I've resisted writing about the alleged 'law' under review in Afghanistan for a couple of reasons.
The first is that I try not to do outrage here. I may deal with subjects that outrage me, but I try to calm down before writing because I don't think much is accomplished by flying off the handle. The second reason is something doesn't feel right about all of this. Too many facts are missing and the story keeps morphing.
That said, watching Stockwell Day in the House today and then the Ambassador to Afghanistan on CTV, well, I just wanted to get a few things down that are bothering me, aside from the obvious of course.
In the House, Bob Rae asked Day when he knew about this law.
“Mr. Speaker, the head of women’s affairs at the Afghanistan Independent Human Rights Commission said that western silence had been ‘disastrous’ for women’s rights in Afghanistan. She went on to say something which is very pertinent, ‘If they had got more involved in the process when it was discussed in Parliament, we could have stopped it,’” he reported. “I would like to ask the government, when was it aware of the legislation being proposed with respect to women in Afghanistan and what did it do about it when it heard about it?”
Day didn't answer which under normal circumstances with that crew wouldn't be weird, but what he did say was odd. He said:
“Mr. Speaker, I was in Afghanistan only about two or three weeks ago and the officials in Afghanistan, the people of Afghanistan were not even aware of this legislation coming at them.”
Doesn't that sound as if he knew? Doesn't that sound as if he mentioned it and those he spoke with were unaware?
That's really disturbing to me if in fact that's the case. I'm not diminishing the fact that I'm sure he's outraged too, but if he knew... I suppose the other option is that he has an odd way of phrasing things and maybe he didn't know. That too is disturbing. This was passed in February. Shouldn't we have more awareness of what is happening in that country?
Obviously we have no right to blatantly interfere in their parliamentary process, but given that we have made a pretty big deal of our contribution in terms of assisting with governance issues, how could we not know this law had been passed?
In addition to the outrage I felt when I heard this, I confess to feeling an overwhelming sadness specifically for the women of Afghanistan, but for the country in general. I don't think anyone expected the country to turn around on a dime, nor do I happen to think that our way of life is the 'be all to end all', but I do believe that everyone has the right to freedom, happiness, expression, safety...you know what I mean. Not Western rights or values, but human rights, human values.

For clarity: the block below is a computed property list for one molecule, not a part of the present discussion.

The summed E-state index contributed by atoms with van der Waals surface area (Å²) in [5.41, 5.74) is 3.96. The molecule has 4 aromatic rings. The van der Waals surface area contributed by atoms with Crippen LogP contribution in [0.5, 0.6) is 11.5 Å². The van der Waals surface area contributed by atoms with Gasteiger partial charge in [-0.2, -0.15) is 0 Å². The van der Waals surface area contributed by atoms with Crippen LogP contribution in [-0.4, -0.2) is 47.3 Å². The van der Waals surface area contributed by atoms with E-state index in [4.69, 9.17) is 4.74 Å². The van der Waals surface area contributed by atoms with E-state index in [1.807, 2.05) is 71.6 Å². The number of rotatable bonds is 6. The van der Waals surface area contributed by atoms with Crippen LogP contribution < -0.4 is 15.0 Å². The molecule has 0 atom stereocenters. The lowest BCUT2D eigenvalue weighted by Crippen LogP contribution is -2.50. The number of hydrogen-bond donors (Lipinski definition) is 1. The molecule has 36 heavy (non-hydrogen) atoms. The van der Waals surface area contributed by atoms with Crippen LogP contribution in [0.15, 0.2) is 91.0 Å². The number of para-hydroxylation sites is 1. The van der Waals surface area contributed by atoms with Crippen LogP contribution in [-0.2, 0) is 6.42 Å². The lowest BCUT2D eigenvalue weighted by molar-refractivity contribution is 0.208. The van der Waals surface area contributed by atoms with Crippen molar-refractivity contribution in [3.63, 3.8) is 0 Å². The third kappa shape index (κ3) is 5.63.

The facts surrounding this particular law are strange. It's purported to be driven by either Shi'a members of parliament or Karzai supporters looking to gain the vote of the Hazara Shi'a, which is a tiny minority in the country. Aside from being a minority, they have been one of the most oppressed groups both under the Soviets and the Taliban, so I really don't get this at all. Furthermore, it's been said that the law would only apply to Shi'a women. That too just seems ridiculous.
The Ambassador said this:
"I fully understand the reaction - the immediate, emotional reaction of countries like Canada who have done so much to build a young democracy," Samad said in an interview.
"People also need to understand that this young democracy is immature. It is not at the same standard as a Canadian or European democracy. And it's in a very different cultural context as well. We are going to fall down, we are going to make mistakes, and we're going to move forward as a result."
While I fully appreciate that he is in an impossible place, it's not the democratic process of the country that is the problem here.
I heard the infamous Christie Blatchford speaking about this the other day. You know Christie don't you? She's the one who jumps up in a room to defend our military and rail against the Liberals or anyone left of Harper, without provocation. She's so quick to jump to conclusions that in this instance she actually said, "If we're going to insist on talking to the Taliban, this is what we are going to get'. Yes-siree, that's what she said. Never mind that the Taliban have nothing to do with this. Never mind that they are Sunni, not Shi'a. Never mind that most of the Western world agrees that moderate elements of the Taliban have to brought into the process before we can see some peace. Nope, none of that mattered. She had a point to make.
Who knows? Maybe she'll be proven right, but at the moment I think it's far more important that we learn the facts, understand when our government knew about this and make sure that this law is never enacted.
Rights. Such a basic concept.